Katayama winning over PGA fans

DULUTH, Ga. -- A young man strolled alongside the 18th fairway at Atlanta Athletic Club, admonishing everyone he passed, "Collars up for Shingo."

Shingo Katayama, barely known around these parts at the beginning of the week, has become a definite fan favorite at the PGA Championship.

Most are drawn to the Japanese golfer's effusive personality and novel fashion sense, and it doesn't hurt that Katayama was only four shots off the lead going to the final round.

"I want more and more American fans to call out, 'Shingo! Shingo!' " he said Saturday.

Katayama has been wearing a white cowboy hat for about a year, though John Wayne never tied up his sides with a string. The sideburns are long and pointy. The collar is flipped up, ostensibly to ward off the sweltering Georgia sun but unlike anyone else on the course.

It's a fusion of Elvis and Far East cool, enough to knock Ichiro off the front pages back home for at least a day or two.

"I'm trying to be a comedian in Japan," Katayama said through his interpreter, breaking out in his ever-present smile.

He's playing some pretty good golf, too.

Katayama, who began the third round tied for the lead with David Toms, was still in contention after a 1-under 69 -- his third straight round in the red numbers.

Toms had a hole-in-one and grabbed the lead solo with a 14-under 196, but Katayama was tied for third with Steve Lowery at 200.

"I love it when all my supporters are saying, 'Shingo! Shingo!"' he said. "It's been my dream to play over here since I was small. It's really great to be here."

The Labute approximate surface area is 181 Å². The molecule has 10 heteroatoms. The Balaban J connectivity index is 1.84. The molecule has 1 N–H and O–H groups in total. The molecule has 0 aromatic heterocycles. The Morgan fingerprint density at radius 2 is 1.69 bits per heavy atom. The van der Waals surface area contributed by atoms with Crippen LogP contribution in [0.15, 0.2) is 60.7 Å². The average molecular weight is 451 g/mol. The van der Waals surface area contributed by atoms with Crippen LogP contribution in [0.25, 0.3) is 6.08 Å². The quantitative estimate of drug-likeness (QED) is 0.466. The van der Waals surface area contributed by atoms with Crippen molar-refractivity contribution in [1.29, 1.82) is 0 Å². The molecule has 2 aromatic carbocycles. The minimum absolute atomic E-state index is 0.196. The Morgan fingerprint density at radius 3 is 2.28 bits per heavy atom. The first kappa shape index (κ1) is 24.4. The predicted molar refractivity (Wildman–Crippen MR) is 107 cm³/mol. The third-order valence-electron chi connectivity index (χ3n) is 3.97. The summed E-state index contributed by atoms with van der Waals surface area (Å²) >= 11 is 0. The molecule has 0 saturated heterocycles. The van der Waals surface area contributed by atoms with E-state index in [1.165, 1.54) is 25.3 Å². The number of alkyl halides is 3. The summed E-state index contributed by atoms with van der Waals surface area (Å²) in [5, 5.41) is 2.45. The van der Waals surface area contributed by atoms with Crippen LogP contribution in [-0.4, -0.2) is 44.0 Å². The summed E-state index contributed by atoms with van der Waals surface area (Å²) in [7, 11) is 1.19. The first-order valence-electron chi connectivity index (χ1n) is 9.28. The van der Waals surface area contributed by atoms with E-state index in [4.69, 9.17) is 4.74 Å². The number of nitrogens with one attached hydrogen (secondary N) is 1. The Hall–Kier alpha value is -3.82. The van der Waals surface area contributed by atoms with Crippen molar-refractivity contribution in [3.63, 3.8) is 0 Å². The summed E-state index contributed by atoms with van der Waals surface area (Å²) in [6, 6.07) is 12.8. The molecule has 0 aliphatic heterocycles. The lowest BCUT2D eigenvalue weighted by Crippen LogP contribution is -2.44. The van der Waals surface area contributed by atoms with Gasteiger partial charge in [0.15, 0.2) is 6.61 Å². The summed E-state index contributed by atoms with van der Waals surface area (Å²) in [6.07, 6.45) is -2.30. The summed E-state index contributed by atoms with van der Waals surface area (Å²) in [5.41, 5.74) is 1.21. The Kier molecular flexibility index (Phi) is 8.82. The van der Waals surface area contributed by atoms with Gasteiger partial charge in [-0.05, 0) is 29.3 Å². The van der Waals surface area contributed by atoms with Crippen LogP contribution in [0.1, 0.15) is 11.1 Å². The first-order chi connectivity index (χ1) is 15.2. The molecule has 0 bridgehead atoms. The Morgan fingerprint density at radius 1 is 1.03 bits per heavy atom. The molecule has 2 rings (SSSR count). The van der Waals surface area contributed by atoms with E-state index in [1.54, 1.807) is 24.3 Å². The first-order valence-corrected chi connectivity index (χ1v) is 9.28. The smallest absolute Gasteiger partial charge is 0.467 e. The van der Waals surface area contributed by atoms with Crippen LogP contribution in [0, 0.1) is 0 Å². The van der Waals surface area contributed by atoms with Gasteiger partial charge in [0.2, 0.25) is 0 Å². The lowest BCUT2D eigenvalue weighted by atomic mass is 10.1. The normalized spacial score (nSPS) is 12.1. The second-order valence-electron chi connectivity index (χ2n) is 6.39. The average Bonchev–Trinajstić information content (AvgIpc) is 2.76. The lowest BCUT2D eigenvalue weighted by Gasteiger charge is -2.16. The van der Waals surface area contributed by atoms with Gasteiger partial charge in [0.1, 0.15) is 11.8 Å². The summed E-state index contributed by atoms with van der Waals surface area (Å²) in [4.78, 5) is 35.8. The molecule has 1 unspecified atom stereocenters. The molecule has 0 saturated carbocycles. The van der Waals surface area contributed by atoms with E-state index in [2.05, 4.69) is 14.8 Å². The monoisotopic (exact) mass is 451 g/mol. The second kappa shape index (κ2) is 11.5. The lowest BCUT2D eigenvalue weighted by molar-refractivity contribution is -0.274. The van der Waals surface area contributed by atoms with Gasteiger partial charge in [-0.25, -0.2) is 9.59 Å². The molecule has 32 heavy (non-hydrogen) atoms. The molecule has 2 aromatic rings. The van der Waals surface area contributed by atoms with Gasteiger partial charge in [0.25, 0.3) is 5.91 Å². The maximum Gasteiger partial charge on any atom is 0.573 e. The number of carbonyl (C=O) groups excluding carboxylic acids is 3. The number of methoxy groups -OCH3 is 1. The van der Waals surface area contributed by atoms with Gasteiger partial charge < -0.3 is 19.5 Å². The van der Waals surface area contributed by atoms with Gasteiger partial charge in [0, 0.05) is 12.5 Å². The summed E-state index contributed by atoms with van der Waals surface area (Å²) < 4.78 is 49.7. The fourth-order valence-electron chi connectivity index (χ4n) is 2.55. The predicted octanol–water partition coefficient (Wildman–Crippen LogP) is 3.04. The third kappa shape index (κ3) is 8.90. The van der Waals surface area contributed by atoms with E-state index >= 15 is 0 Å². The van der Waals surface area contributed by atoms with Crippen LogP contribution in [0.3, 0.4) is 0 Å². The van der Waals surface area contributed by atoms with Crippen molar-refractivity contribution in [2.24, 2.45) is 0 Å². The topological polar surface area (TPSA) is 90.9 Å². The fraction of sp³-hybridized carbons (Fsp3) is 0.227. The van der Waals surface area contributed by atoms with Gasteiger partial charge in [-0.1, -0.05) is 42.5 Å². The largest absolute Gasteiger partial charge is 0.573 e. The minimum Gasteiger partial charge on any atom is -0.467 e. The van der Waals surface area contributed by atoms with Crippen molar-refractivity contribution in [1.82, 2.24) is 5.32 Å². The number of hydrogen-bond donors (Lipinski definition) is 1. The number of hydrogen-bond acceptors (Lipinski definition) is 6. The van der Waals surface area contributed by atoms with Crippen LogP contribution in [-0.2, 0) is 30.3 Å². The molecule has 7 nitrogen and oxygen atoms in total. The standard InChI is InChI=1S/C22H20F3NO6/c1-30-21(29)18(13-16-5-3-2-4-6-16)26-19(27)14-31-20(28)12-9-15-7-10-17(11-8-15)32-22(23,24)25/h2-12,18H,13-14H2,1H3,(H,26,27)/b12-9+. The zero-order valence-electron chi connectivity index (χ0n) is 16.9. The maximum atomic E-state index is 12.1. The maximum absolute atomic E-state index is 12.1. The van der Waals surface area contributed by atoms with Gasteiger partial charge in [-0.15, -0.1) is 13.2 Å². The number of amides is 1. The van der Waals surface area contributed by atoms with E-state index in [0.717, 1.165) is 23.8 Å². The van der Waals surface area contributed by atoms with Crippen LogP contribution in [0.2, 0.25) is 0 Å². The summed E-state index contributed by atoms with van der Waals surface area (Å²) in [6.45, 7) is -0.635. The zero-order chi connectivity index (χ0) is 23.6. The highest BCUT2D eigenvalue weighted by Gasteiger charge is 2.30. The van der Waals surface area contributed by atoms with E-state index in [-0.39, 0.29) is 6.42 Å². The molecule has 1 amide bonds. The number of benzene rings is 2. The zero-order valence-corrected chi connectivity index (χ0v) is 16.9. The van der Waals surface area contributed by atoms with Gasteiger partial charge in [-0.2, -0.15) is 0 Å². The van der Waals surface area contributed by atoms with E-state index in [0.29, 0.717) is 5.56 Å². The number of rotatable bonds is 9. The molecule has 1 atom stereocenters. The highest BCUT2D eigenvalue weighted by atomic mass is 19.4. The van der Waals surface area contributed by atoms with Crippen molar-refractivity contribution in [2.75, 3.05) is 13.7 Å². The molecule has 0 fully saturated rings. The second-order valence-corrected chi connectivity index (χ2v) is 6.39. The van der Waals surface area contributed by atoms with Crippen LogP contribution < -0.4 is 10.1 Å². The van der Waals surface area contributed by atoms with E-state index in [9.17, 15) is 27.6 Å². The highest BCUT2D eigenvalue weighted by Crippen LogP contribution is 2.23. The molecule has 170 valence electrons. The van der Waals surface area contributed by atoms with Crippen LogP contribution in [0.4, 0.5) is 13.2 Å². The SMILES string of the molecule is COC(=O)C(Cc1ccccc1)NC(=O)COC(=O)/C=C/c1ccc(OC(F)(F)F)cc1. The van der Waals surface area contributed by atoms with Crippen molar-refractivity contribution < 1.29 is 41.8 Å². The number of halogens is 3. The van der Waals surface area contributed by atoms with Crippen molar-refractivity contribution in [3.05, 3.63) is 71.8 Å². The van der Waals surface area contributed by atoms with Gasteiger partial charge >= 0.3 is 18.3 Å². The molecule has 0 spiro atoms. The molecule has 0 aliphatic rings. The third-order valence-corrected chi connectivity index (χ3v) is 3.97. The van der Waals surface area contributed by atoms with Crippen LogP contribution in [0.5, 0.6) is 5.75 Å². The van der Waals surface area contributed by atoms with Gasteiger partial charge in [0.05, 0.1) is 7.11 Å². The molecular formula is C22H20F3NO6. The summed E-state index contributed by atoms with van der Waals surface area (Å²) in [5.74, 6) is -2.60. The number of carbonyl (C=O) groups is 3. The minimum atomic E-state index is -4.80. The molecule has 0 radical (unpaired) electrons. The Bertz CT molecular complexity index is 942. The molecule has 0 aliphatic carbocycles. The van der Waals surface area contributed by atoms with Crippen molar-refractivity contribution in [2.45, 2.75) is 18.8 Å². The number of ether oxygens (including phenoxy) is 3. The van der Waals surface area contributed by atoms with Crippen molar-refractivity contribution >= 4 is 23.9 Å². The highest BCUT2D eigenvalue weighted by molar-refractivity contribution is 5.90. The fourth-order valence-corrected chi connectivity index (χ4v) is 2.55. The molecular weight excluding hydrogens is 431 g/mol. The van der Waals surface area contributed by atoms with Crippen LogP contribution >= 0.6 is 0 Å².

Katayama speaks just a smidgen of English but has mastered the universal techniques for whipping up a crowd -- a toothy grin, a fist pump, a wave of the arms.

He doesn't hold anything back, revealing every emotion to the gallery in striking contrast to the stoic reputation of Japanese athletes.

Katayama was at his best on the 18th hole, when his second shot skipped off the water and miraculously plopped onto the fringe of the green.

Katayama looked on in disbelief as the ball emerged from its watery grave. When convinced that his ball had made it to dry land, he lifted his palms upward, urging the crowd to "raise the roof."

As Katayama walked up to his ball, clinging to the grass, he teetered at the edge of a stone wall as if he was about to fall in.

He didn't, of course, chipping up near the flag and saving par -- which seemed appropriate on a day when Katayama needed a few golf tricks to go along with his winning personality.

A 28-year-old member of the Japanese tour, Katayama reached only eight greens in regulation, the lowest total among the leaders. He was in the sand four times. But he kept getting out of trouble, requiring 24 putts to pull off a three-birdie, two-bogey round.

"He played to the crowd and had fun out there," said Toms, who tied with Katayama for the 36-hole lead and played with him Saturday in the final group. "Obviously, we didn't talk too much."

It took a hole-in-one to overcome the language barrier. Toms pulled off his amazing shot at the 15th hole, which appeared to please Katayama as much as the man who signed "1" on his scorecard.

He smiled and high-fived with Toms, not the least bit concerned that the shot put a serious dent in his own chances of winning.

"I was really amazed by David's ace," Katayama said. "I would like to play like him."

Katayama knocked his own shot into a bunker behind the green and took bogey -- a critical three-stroke swing on one hole. Obviously, he wasn't too bothered.

"Going up the 16th fairway, he asked me what I hit on my shot," Toms said. "He said it was straight all the way. That was about the only time we talked."

Katayama kept having fun, though, slapping hands with his caddie at No. 17 when the tee shot barely cleared the pond -- a precursor to an even more amazing shot at the final hole.

"I was lucky," Katayama said, "very, very lucky."

As he stepped into the interview area, Katayama hammed it up, blowing a kiss toward his interpreter.

"It was a great day," he said. "I had a lot of fun. The other players were all saying, 'Shingo, good luck.' I really enjoyed it."

So did everyone else.